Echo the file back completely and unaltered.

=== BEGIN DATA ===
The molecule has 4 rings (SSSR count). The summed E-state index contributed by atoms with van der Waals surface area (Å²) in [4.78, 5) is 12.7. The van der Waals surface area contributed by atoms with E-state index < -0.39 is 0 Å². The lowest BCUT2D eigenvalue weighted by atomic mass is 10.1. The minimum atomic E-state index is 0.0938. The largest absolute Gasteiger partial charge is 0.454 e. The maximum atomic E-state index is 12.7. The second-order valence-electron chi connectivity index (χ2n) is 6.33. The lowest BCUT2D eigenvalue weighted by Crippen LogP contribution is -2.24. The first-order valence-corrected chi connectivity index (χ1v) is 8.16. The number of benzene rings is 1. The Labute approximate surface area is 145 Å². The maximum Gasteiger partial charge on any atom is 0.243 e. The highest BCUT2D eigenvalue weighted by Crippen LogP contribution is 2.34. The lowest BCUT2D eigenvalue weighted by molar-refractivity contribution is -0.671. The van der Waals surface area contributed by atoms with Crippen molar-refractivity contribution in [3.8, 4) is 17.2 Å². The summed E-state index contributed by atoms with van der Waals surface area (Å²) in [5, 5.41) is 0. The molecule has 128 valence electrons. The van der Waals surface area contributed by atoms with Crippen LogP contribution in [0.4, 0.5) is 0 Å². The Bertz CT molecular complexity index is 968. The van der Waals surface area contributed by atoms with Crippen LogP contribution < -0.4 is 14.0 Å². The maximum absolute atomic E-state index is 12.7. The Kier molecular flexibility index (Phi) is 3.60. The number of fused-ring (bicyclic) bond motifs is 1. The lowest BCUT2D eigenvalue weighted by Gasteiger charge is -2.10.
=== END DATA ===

The molecule has 4 rings (SSSR count). The summed E-state index contributed by atoms with van der Waals surface area (Å²) in [4.78, 5) is 12.7. The van der Waals surface area contributed by atoms with E-state index < -0.39 is 0 Å². The lowest BCUT2D eigenvalue weighted by atomic mass is 10.1. The minimum atomic E-state index is 0.0938. The largest absolute Gasteiger partial charge is 0.454 e. The maximum atomic E-state index is 12.7. The second-order valence-electron chi connectivity index (χ2n) is 6.33. The lowest BCUT2D eigenvalue weighted by Crippen LogP contribution is -2.24. The first-order valence-corrected chi connectivity index (χ1v) is 8.16. The number of benzene rings is 1. The Labute approximate surface area is 145 Å². The maximum Gasteiger partial charge on any atom is 0.243 e. The highest BCUT2D eigenvalue weighted by Crippen LogP contribution is 2.34. The lowest BCUT2D eigenvalue weighted by molar-refractivity contribution is -0.671. The van der Waals surface area contributed by atoms with Crippen molar-refractivity contribution in [3.8, 4) is 17.2 Å². The summed E-state index contributed by atoms with van der Waals surface area (Å²) in [5, 5.41) is 0. The molecule has 128 valence electrons. The van der Waals surface area contributed by atoms with Crippen LogP contribution in [0.4, 0.5) is 0 Å². The Bertz CT molecular complexity index is 968. The van der Waals surface area contributed by atoms with Crippen LogP contribution < -0.4 is 14.0 Å². The maximum absolute atomic E-state index is 12.7. The Kier molecular flexibility index (Phi) is 3.60. The number of fused-ring (bicyclic) bond motifs is 1. The lowest BCUT2D eigenvalue weighted by Gasteiger charge is -2.10.